BEIRUT: HORECA, Lebanon’s biggest food and beverage trade show, opens Tuesday afternoon to offer a new menu of events covering trends in the international and local food industries.
“The first function is to bring what’s new for the industry players, to discover new ideas to find new products. This is the major role of HORECA,” said Joumana Salame, managing director of Hospitality Services, the trade show’s main organizer.
Burgers, bloggers and baristas are three new additions to this week’s program, which is open Tuesday to Friday, from 3-9 p.m. at the Beirut International Exhibition and Leisure center
Lebanon’s culinary heritage remains one of the country’s greatest unifiers and attractions. This year’s expo has attracted between 30-35 special guests from abroad, Salame said, a major feat considering the security situation.
One of the major players in the local industry, Hospitality Services has picked up on some of the big food movements, such as the growth of gourmet burger outlets. HORECA will host a three-hour battle for the best burger Friday.
“Burgers are also a trend that are picking up. ... You have so many new burger places more in the bistro-style that are coming to the market and it’s interesting to discover new tastes.”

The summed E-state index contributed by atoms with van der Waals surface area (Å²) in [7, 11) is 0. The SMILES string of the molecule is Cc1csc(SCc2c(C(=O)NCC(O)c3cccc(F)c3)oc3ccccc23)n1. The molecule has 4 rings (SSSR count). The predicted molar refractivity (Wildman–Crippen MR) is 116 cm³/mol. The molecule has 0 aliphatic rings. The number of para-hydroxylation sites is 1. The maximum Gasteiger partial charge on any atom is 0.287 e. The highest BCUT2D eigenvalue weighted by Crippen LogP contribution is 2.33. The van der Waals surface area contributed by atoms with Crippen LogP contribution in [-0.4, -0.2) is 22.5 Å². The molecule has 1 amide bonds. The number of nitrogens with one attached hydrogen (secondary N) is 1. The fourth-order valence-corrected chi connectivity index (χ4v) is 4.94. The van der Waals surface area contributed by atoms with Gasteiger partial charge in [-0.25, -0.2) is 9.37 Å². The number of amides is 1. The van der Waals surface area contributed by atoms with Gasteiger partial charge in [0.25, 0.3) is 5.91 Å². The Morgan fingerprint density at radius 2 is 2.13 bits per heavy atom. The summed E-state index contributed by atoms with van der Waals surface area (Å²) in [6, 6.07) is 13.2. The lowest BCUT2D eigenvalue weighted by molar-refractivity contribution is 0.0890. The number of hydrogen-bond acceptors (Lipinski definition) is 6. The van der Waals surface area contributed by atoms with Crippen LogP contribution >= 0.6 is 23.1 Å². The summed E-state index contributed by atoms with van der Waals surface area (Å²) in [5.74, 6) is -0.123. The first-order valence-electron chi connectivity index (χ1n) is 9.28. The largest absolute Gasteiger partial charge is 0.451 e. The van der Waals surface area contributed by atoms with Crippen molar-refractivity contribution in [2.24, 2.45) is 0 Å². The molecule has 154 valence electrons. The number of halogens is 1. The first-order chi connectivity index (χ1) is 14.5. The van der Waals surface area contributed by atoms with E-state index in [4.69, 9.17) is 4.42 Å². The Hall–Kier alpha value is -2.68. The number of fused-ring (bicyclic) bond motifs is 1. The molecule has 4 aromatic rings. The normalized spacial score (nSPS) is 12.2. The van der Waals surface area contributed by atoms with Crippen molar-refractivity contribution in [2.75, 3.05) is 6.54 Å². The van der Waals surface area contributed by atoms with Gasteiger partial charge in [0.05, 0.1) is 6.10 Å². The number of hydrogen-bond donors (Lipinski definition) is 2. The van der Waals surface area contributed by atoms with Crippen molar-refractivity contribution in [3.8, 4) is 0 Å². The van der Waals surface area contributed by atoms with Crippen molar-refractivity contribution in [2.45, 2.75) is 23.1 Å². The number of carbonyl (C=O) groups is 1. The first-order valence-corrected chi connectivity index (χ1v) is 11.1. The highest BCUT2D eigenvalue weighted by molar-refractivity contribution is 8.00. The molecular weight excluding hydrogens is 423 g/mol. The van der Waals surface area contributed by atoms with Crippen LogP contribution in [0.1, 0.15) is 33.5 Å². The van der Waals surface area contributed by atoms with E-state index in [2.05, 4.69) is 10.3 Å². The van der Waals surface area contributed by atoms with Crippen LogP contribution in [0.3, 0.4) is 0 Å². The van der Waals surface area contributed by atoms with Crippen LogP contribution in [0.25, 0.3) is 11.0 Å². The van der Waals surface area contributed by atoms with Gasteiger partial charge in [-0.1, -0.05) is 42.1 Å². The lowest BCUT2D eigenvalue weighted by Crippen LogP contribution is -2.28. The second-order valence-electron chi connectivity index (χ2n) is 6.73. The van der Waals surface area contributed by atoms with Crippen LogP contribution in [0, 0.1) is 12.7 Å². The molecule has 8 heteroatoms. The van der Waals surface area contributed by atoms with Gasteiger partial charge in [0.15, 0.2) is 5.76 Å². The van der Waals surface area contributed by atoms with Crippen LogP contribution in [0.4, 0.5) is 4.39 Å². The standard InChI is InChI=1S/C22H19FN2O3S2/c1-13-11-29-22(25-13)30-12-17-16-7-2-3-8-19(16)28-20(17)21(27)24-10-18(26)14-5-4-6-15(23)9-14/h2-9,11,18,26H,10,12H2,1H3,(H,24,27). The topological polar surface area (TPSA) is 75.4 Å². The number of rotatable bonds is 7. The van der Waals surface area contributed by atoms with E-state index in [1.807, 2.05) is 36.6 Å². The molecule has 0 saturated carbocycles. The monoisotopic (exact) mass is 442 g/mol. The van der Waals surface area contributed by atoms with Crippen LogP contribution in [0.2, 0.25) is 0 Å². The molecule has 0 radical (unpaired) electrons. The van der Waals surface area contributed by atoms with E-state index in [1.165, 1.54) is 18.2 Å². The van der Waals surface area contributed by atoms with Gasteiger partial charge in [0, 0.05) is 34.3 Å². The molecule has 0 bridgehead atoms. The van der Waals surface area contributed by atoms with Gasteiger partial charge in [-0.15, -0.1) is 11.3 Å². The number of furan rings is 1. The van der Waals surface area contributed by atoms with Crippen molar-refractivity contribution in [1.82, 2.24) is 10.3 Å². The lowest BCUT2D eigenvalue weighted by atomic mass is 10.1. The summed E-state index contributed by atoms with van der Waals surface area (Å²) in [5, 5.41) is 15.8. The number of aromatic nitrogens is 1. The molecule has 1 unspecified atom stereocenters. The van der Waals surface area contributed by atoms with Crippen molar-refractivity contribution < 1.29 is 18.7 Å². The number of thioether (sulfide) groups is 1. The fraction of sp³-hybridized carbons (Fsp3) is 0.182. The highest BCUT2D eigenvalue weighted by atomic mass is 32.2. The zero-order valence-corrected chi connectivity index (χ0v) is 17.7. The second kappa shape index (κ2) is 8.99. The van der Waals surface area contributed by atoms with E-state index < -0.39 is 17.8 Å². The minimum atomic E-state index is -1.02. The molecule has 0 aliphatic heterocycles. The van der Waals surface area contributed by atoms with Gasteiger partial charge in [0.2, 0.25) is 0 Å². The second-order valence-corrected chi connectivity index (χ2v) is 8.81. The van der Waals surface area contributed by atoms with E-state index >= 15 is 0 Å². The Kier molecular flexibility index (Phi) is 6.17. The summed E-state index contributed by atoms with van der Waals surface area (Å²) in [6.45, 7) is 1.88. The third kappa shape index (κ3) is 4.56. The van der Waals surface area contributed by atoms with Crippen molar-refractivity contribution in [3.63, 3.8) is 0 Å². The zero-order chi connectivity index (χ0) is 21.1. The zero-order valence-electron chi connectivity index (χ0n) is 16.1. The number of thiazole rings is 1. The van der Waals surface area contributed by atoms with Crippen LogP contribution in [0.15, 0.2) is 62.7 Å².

With no consensus among the city’s food writers about where to get the best burger and with new joints popping up every couple of months, the lighthearted competition should settle – at least for a moment – the long-running search for the best bite.
Complementing HORECA’s annual bartending and cocktail shows, baristas serving up fancy coffee drinks will show off their tricks in a competition this week.
Local food bloggers will also come together in a new panel discussion aiming to highlight their growing voice in the local food and beverage scene.
Wine experts and diplomats are among the new guests this year. Organizers have invited a panel of international sommeliers and wine writers to taste and critique Lebanese wines. Delegations from the Dutch and French embassies have also joined the rows of stands to highlight their own national culinary heritage.
The show has expanded its presentations by local chefs to highlight local culinary talent, including cooks from the Lebanese Army, who will go head-to-head in HORECA’s competition kitchens.
In response to a global movement for locally sourced ingredients, the trade show has grown its corner dedicated to local producers, Salame said. “There’s a clear trend from trade associations to promote and support local farmers,” she said. “This is an international movement, and it is coming to Lebanon.”
Over the past year, Hospitality Services has worked with similar organizations in the region to launch editions of HORECA around the Middle East, including in Saudi Arabia and Jordon.
“It’s something very special ... to reward innovation and reward creativity,” Salame said. “We promote Beirut as a capital of taste in the region.”